• Human papillomavirus (HPV) - This is responsible for skin rashes to some severe types of cancers; there are more than 100 types of HPVs identified. HPV virus often causes plantar warts on the feet, while in others it may cause warts on the neck or face. Viral warts may occur in school-aged children or adults. In some cases, it may even cause genital warts (they occur in sexually active individuals). Cervix cancer in women is commonly the result of HPV virus. At present, no antiviral drug can efficiently suppress the virus, but HPV vaccine is available. It is recommended that all women (childbearing age and younger) should be vaccinated with HPV vaccine to reduce the risk of cervical cancer.
    • Molluscum contagiosum - It is an infection caused by a poxvirus and gives very odd looking painless bumps that are usually the size of a pencil If they are scratched, they may spread the infection. It is an extremely contagious infection and spread through either person to person contact or through the contact with contaminated objects. At present, there is no medical drug to treat this infection. The condition may persist for few months to a year, but finally it would disappear. Sometimes, these bumps may be removed by a doctor, though these procedures involve a painful recuperation period.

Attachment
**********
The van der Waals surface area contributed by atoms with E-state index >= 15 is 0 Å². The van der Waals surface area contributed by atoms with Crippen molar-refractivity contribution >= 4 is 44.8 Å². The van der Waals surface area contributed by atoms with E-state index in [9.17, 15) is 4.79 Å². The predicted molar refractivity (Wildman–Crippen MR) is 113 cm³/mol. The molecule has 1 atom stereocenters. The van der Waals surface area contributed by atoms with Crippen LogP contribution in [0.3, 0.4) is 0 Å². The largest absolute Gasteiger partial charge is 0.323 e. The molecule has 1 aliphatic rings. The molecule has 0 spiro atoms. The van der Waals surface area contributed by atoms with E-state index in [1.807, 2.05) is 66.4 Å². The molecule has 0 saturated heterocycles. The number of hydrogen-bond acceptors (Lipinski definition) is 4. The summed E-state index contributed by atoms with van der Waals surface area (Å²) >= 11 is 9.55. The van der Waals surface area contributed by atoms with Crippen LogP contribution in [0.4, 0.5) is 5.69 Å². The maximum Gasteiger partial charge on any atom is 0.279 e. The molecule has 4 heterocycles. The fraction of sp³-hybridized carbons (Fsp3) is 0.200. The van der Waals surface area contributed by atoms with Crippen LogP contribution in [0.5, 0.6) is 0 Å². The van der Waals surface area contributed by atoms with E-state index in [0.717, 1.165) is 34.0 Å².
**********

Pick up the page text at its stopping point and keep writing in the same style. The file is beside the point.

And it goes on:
NOTE:

    LAVIOR was founded with the single-minded purpose of finding natural plant-based solutions to as many of today’s afflictions as possible. Though our goal is still to be fully realized, we did make great strides in that direction.
    Our product line is based on a powerful medicinal plant that has been proven to be:
    1. Anti-Inflammatory
    2. Anti-VIRAL
    3. Anti-Bacterial
    4. Anti-Fungal
    5. Anti-Oxidant

    It is vital to differentiate between viral and bacterial skin infections, since they are treated differently. Antibiotics are effective for bacterial infections, but they are ineffective in viral diseases. Fortunately, many viral infections are also self-limiting. Below are few of the most frequent viral skin infections that cause rashes:

    • Herpes simplex virus (type 1 and type 2) - These are perhaps the most common viral infections. They are characterized by rashes of the mucous membrane of mouth, throat, and in some cases, in the eye or genitals. HSV-1 infection is contracted during childhood, while HSV-2 is transmitted through sexual activity. Once infected, the virus will remain in the person’s body forever. Skin eruptions may occur from time to time in some individuals, while others may never see any rashes. The virus stays in the body in a latent stage, and it may be reactivated due to an illness, hormonal changes, trauma, etc. 
    Doctors sometimes recommend topical ointments based on acyclovir to treat the condition, but many have become resistant to this drug. Fortunately, LAVIOR has innovated a natural plant-based product proven to treat the Herpes virus.